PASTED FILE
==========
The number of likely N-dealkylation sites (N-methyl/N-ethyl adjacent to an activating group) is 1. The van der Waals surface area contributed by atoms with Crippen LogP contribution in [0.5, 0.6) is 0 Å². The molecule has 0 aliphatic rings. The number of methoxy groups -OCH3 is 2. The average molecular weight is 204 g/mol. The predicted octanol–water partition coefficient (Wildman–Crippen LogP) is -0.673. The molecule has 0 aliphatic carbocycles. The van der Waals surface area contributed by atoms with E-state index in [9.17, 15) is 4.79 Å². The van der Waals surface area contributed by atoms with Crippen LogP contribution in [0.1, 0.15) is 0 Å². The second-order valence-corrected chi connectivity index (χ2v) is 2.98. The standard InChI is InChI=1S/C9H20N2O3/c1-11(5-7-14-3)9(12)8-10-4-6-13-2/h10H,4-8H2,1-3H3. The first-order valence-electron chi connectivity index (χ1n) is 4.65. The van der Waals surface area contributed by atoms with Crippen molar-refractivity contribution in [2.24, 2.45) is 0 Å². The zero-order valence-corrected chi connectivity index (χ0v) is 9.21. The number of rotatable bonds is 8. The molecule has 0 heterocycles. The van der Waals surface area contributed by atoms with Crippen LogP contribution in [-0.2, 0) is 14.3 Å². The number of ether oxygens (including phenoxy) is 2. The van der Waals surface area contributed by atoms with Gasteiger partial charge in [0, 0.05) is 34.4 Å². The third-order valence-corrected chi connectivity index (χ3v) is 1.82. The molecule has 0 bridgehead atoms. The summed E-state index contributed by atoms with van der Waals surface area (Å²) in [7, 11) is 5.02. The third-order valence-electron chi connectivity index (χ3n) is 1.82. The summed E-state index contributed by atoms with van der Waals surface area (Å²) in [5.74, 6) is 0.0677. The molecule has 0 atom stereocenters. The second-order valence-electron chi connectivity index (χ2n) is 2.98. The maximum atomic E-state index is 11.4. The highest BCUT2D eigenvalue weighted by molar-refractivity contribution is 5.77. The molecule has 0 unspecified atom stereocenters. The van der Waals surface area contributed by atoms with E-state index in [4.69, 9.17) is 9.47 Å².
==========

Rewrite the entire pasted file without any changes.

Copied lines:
The number of likely N-dealkylation sites (N-methyl/N-ethyl adjacent to an activating group) is 1. The van der Waals surface area contributed by atoms with Crippen LogP contribution in [0.5, 0.6) is 0 Å². The molecule has 0 aliphatic rings. The number of methoxy groups -OCH3 is 2. The average molecular weight is 204 g/mol. The predicted octanol–water partition coefficient (Wildman–Crippen LogP) is -0.673. The molecule has 0 aliphatic carbocycles. The van der Waals surface area contributed by atoms with E-state index in [9.17, 15) is 4.79 Å². The van der Waals surface area contributed by atoms with Crippen LogP contribution in [0.1, 0.15) is 0 Å². The second-order valence-corrected chi connectivity index (χ2v) is 2.98. The standard InChI is InChI=1S/C9H20N2O3/c1-11(5-7-14-3)9(12)8-10-4-6-13-2/h10H,4-8H2,1-3H3. The first-order valence-electron chi connectivity index (χ1n) is 4.65. The van der Waals surface area contributed by atoms with Crippen molar-refractivity contribution in [2.24, 2.45) is 0 Å². The zero-order valence-corrected chi connectivity index (χ0v) is 9.21. The number of rotatable bonds is 8. The molecule has 0 heterocycles. The van der Waals surface area contributed by atoms with Crippen LogP contribution in [-0.2, 0) is 14.3 Å². The number of ether oxygens (including phenoxy) is 2. The van der Waals surface area contributed by atoms with Gasteiger partial charge in [0, 0.05) is 34.4 Å². The third-order valence-corrected chi connectivity index (χ3v) is 1.82. The molecule has 0 bridgehead atoms. The summed E-state index contributed by atoms with van der Waals surface area (Å²) in [7, 11) is 5.02. The third-order valence-electron chi connectivity index (χ3n) is 1.82. The summed E-state index contributed by atoms with van der Waals surface area (Å²) in [5.74, 6) is 0.0677. The molecule has 0 atom stereocenters. The second-order valence-electron chi connectivity index (χ2n) is 2.98. The maximum atomic E-state index is 11.4. The highest BCUT2D eigenvalue weighted by molar-refractivity contribution is 5.77. The molecule has 0 unspecified atom stereocenters. The van der Waals surface area contributed by atoms with E-state index in [4.69, 9.17) is 9.47 Å².